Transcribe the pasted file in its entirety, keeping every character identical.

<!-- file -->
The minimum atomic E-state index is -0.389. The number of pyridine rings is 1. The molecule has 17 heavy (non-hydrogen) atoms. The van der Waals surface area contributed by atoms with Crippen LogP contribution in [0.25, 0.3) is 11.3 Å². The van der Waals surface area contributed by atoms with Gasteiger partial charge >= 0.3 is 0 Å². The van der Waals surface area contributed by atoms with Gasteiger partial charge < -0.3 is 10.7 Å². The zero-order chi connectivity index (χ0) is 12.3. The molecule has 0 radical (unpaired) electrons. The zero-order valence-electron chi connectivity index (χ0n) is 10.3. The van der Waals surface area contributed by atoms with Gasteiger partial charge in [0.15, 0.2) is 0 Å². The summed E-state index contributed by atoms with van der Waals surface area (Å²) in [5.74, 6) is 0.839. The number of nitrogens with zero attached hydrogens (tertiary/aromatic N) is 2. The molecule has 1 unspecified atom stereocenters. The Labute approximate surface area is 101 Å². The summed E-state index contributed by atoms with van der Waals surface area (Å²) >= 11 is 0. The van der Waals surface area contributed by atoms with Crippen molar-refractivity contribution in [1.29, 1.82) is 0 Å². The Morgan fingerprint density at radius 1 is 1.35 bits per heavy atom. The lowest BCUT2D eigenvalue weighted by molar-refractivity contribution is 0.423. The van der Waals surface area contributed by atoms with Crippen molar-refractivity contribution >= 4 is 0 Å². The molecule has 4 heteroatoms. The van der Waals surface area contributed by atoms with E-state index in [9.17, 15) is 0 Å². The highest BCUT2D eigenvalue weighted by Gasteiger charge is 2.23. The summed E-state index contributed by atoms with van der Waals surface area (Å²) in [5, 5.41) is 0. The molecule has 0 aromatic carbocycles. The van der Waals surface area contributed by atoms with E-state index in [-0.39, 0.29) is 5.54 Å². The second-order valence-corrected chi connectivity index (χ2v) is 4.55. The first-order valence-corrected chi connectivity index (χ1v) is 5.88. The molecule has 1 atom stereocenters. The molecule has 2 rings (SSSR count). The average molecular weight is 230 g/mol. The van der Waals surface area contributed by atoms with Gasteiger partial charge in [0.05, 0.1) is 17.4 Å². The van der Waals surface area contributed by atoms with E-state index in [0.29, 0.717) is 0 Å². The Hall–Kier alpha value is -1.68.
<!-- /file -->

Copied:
The minimum atomic E-state index is -0.389. The number of pyridine rings is 1. The molecule has 17 heavy (non-hydrogen) atoms. The van der Waals surface area contributed by atoms with Crippen LogP contribution in [0.25, 0.3) is 11.3 Å². The van der Waals surface area contributed by atoms with Gasteiger partial charge >= 0.3 is 0 Å². The van der Waals surface area contributed by atoms with Gasteiger partial charge < -0.3 is 10.7 Å². The zero-order chi connectivity index (χ0) is 12.3. The molecule has 0 radical (unpaired) electrons. The zero-order valence-electron chi connectivity index (χ0n) is 10.3. The van der Waals surface area contributed by atoms with Gasteiger partial charge in [0.15, 0.2) is 0 Å². The summed E-state index contributed by atoms with van der Waals surface area (Å²) in [5.74, 6) is 0.839. The number of nitrogens with zero attached hydrogens (tertiary/aromatic N) is 2. The molecule has 1 unspecified atom stereocenters. The Labute approximate surface area is 101 Å². The summed E-state index contributed by atoms with van der Waals surface area (Å²) >= 11 is 0. The van der Waals surface area contributed by atoms with Crippen molar-refractivity contribution in [1.29, 1.82) is 0 Å². The Morgan fingerprint density at radius 1 is 1.35 bits per heavy atom. The lowest BCUT2D eigenvalue weighted by molar-refractivity contribution is 0.423. The van der Waals surface area contributed by atoms with Crippen molar-refractivity contribution >= 4 is 0 Å². The molecule has 4 heteroatoms. The van der Waals surface area contributed by atoms with E-state index in [9.17, 15) is 0 Å². The highest BCUT2D eigenvalue weighted by Gasteiger charge is 2.23. The summed E-state index contributed by atoms with van der Waals surface area (Å²) in [5, 5.41) is 0. The molecule has 0 aromatic carbocycles. The van der Waals surface area contributed by atoms with E-state index in [-0.39, 0.29) is 5.54 Å². The second-order valence-corrected chi connectivity index (χ2v) is 4.55. The first-order valence-corrected chi connectivity index (χ1v) is 5.88. The molecule has 1 atom stereocenters. The molecule has 2 rings (SSSR count). The average molecular weight is 230 g/mol. The van der Waals surface area contributed by atoms with Gasteiger partial charge in [0.05, 0.1) is 17.4 Å². The van der Waals surface area contributed by atoms with E-state index in [0.29, 0.717) is 0 Å². The Hall–Kier alpha value is -1.68.